Cutaneous metastasis of transitional cell carcinoma of the urinary bladder eight years after the primary: a case report
© Lees; licensee BioMed Central. 2015
Received: 28 November 2014
Accepted: 2 April 2015
Published: 6 May 2015
Cutaneous metastasis of bladder carcinoma is extremely rare with a limited number of published cases. An awareness of this rare clinical entity and high index of suspicion is needed for diagnosis, as it can occur months or rarely as in this case, even years, after the primary cancer.
An 81-year-old Caucasian man presented with a one-year history of increasing left leg swelling and a two-month history of a macular-nodular rash on the anterior thigh, on a background of a high-grade (WHO Grade 2 of 3) papillary and invasive transitional cell carcinoma of the bladder in 2006. Following investigations, he was diagnosed as having probable locoregional recurrence of previously resected urothelial cancer of the bladder with extensive retrograde lymphatic permeation into the left thigh with cutaneous eruptions of malignancy. He completed a planned course of palliative radiation therapy to the left thigh lesions (30Gy divided over 10 fractions) as well as the left pelvic node (a total dose of 18Gy divided over six fractions). The disease ran an aggressive course and our patient died six months after the diagnosis of cutaneous metastases.
Metastatic disease should always be considered in the differential diagnosis in patients with a previous history of bladder cancer who present with cutaneous nodules, even many years after the initial diagnosis at the primary site.
KeywordsCutaneous Metastases Transitional cell Bladder Urothelial Cancer Carcinoma
In 2009, there were 2,316 new cases of bladder cancer in Australia, accounting for 2% of all new cancers . Bladder cancer is four times more common in men than women . However, in 2010, relative survival rates for bladder cancer were higher for men than for women in Australia : the five-year relative survival for bladder cancer for the period 2006 to 2010 was 60.0% for men and 49.6% for women . Approximately 50% of the patients will develop local recurrence and/or metastatic disease after radical cystectomy . Cutaneous metastasis of transitional cell carcinoma (TCC) is rare. The incidence is reported to be less than 1%, and ranges from 0.18% to 2% for TCC of the urinary bladder . Of the cutaneous metastasis from genitourinary organs, TCC of the bladder accounts for 17% of cases . It may occur at the time of diagnosis, or appear months or even years after the primary lesions are found . Rarely, it may present as the first symptom of the disease . We present the case of a patient with a rare cutaneous metastasis of TCC in the absence of generalized recurrent disease.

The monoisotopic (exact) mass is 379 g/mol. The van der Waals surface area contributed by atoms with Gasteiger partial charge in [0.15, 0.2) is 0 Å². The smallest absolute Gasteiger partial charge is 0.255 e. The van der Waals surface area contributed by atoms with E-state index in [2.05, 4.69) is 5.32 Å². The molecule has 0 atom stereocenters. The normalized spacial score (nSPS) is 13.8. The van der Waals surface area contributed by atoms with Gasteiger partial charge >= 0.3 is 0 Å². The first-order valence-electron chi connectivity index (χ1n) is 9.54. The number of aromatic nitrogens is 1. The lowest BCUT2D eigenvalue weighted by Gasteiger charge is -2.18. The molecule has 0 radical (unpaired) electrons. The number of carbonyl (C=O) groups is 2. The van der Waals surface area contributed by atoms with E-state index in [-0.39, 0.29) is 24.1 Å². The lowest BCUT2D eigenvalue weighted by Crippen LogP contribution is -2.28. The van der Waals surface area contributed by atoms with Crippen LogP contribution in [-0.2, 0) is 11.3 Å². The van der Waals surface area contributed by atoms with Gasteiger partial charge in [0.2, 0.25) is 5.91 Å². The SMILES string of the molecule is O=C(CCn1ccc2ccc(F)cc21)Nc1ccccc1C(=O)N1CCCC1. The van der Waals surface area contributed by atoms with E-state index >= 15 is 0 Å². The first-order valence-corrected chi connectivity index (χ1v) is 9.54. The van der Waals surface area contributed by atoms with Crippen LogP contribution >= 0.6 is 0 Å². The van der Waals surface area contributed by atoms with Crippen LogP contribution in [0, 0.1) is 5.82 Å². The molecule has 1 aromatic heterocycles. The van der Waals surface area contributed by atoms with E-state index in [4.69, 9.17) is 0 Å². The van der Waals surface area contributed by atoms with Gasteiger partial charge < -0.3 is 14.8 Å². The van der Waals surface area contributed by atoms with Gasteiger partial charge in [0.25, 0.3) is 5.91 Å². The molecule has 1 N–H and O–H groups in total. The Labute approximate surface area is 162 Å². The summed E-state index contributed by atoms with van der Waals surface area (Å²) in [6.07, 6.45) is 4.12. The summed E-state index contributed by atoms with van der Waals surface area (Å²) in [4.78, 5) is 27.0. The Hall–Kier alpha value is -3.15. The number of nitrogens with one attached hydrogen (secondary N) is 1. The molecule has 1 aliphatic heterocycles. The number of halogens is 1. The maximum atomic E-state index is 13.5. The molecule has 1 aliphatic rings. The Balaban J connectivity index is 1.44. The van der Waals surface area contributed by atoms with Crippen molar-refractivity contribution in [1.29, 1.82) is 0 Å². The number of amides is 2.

An 81-year-old Caucasian man presented with a one-year history of increasing left leg swelling, initially in the calf and subsequently extending to the thigh. The general practitioner requested a venous Doppler ultrasound of the left leg and a computed tomography (CT) scan of the abdomen and pelvis, which failed to discover any underlying cause. He had developed multiple lesions on the left anterior thigh, which increased significantly in number and size over two months.
Eight years before this presentation, in 2006, he underwent a cystectomy and ileostomy for high-grade TCC of the bladder. The cystoprostatectomy specimen showed invasive TCC extending into the inner half of his muscularis propria (Stage pT2a) but with a single focus of advential intralymphatic tumor, arising in a background of high-grade transitional cell carcinoma in situ mainly involving the left bladder wall. Ureteric and urethral margins were clear and there was no significant prostatic pathology. Histopathology of the resected trigone and lateral bladder wall was graded 2 of 3 in the WHO classification. An abdominal and pelvic CT scan demonstrated no para-aortic or pelvic lymphadenopathy, and no distant metastasis. It was hoped that the cystoprostatectomy was curative and, therefore, he did not require adjuvant treatments.
He completed a planned course of palliative radiation therapy to the left thigh lesions (30Gy divided over 10 fractions) as well as the left pelvic node (a total dose 18Gy divided over six fractions). Methotrexate was excluded as a treatment option in our patient in light of the potential for accumulation in the ‘third space’ comprising the lymphedema in his left leg. Our patient became too unwell to undergo a subsequent planned course of chemotherapy (carboplatin and gemcitabine). The disease ran an aggressive course and our patient died six months after the diagnosis of cutaneous metastases.